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Discussion Starter · #1 ·
I have a hive in an eight frame double deep. They swarmed about a week ago and, assuming there's a queen in there she hasn't started laying yet. My concern is that while the colony is queenless the bees have gone into overdrive collecting nectar. It looks like as brood is hatching out, they're backfilling with nectar. The top deep has five and a half frames of solid nectar/honey. There's a super on but only one of the frames is drawn - they seem to be filling the brood space before they decide to draw the super out. I suspect I should have had the super on earlier.

My first thought was to pull some of the frames from the top box and give them back foundation so they can spend time building comb while the queen is mating. Hopefully they'll have time to build it but not fill it before she's ready to lay. Does that seem like a good solution?

The other problem is what to do with the frames. One of them is 75% capped and I could possibly extract it but I'm worried about water content. The other frames are 50% capped. I guess I could spin them to remove nectar/uncured honey before uncapping and spinning again to get good honey. All that seems like a waste of time and nectar. I could put the frames in a box above the inner cover in an attempt to get them to move it down into the super but with it being mostly undrawn it doesn't seem likely to work.

What would you do in this situation?

Thanks,
Jason
 

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In my experience, they won't draw wax if there's not a laying queen needing room to lay. Once she's mated and laying, they'll start moving honey up to give her room to lay below.

Your profile does not say where you are located. I myself might test that 75% capped frame by shaking it flat face down to see if any nectar flies out. If it does not, I'd call it good enough to extract, same with the 50%'s. After all, you'll need more than one frame in an extractor. If you are in the south east of the rockies, it may very well be too wet to extract from your high humidity environment. But mostly, just bide your time. Once the new queen gets mated and laying, the bees will move honey up to give her room and start drawing wax once they get to a point where they think they need it. sometimes It's harder to get them started drawing wax than it is to keep them drawing it, they tend to let themselves drastically need the space for brooding before they'll start drawing.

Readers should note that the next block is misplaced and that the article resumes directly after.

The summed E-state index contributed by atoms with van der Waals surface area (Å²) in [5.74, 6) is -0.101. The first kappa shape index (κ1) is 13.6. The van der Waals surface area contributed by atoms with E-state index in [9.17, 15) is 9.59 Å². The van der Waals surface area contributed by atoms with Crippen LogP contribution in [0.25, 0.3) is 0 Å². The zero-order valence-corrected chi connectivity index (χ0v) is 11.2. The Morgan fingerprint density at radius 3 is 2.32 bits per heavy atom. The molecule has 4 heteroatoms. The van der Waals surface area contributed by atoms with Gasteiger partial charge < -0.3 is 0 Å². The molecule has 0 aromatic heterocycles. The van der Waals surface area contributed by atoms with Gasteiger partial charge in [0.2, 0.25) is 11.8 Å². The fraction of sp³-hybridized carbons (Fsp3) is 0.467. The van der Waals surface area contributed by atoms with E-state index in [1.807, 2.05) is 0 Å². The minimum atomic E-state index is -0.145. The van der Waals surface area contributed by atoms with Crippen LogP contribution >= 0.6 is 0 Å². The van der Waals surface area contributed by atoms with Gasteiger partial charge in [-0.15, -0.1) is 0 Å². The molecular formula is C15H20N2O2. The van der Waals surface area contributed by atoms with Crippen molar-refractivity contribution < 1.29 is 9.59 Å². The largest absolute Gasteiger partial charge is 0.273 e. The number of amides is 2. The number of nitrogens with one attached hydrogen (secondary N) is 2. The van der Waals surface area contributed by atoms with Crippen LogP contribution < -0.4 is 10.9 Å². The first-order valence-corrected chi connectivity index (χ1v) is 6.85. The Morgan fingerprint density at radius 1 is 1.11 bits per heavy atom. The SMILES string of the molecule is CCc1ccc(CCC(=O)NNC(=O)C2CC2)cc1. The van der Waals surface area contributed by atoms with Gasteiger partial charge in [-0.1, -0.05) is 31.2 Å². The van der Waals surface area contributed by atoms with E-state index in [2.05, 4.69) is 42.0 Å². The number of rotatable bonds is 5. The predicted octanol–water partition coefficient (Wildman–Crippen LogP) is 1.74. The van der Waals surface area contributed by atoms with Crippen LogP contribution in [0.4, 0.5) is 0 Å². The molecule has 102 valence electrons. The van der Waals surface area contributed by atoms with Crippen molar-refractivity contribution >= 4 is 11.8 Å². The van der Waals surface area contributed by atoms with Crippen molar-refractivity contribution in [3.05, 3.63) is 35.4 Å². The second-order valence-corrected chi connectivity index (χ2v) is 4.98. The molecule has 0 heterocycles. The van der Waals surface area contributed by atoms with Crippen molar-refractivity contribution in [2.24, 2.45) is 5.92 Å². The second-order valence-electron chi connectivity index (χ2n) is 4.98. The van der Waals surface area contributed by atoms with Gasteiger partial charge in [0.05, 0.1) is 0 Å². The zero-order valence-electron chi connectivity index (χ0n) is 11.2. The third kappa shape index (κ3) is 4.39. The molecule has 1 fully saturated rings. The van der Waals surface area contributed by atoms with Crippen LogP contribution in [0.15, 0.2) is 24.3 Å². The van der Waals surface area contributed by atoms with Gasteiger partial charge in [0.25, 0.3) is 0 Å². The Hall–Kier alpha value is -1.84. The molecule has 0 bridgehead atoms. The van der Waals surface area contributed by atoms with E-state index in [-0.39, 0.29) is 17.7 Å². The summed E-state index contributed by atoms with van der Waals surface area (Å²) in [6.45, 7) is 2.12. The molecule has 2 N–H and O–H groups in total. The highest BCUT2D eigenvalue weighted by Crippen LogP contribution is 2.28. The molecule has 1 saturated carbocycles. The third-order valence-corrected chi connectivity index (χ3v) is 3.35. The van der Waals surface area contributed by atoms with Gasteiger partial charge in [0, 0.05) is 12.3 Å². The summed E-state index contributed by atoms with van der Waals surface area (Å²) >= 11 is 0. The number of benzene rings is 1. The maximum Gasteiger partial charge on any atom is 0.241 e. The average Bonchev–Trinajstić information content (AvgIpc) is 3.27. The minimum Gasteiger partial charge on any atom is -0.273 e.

I would say just be patient and see what happens.
 

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Discussion Starter · #3 ·
In my experience, they won't draw wax if there's not a laying queen needing room to lay. Once she's mated and laying, they'll start moving honey up to give her room to lay below.

Your profile does not say where you are located. I myself might test that 75% capped frame by shaking it flat face down to see if any nectar flies out. If it does not, I'd call it good enough to extract, same with the 50%'s. After all, you'll need more than one frame in an extractor. If you are in the south east of the rockies, it may very well be too wet to extract from your high humidity environment. But mostly, just bide your time. Once the new queen gets mated and laying, the bees will move honey up to give her room and start drawing wax once they get to a point where they think they need it. sometimes It's harder to get them started drawing wax than it is to keep them drawing it, they tend to let themselves drastically need the space for brooding before they'll start drawing.

I would say just be patient and see what happens.
Thanks a lot! I'm in southern Indiana so it's currently fairly dry and our nectar flow is going strong. I think I've managed to update my profile so that info will be available next time. That makes me feel better. I've heard stories about honey bound hives and was worried I could be setting myself for failure.

I just ordered a refractometer so I can see how wet the nectar is but for at least two nothing was dripping when I turned the frame so I'm betting it'll be good enough. I'll give it a shake in a day or two and then double-check with the refractometer. On the bright side this'll be an opportunity to try out my new extractor for the first time! It'll also be the first honey from my hives so that's pretty exciting.

Last year was my first year so this is my first spring with hives that are really going strong. The speed they can draw and fill comb totally took my by surprise.
 
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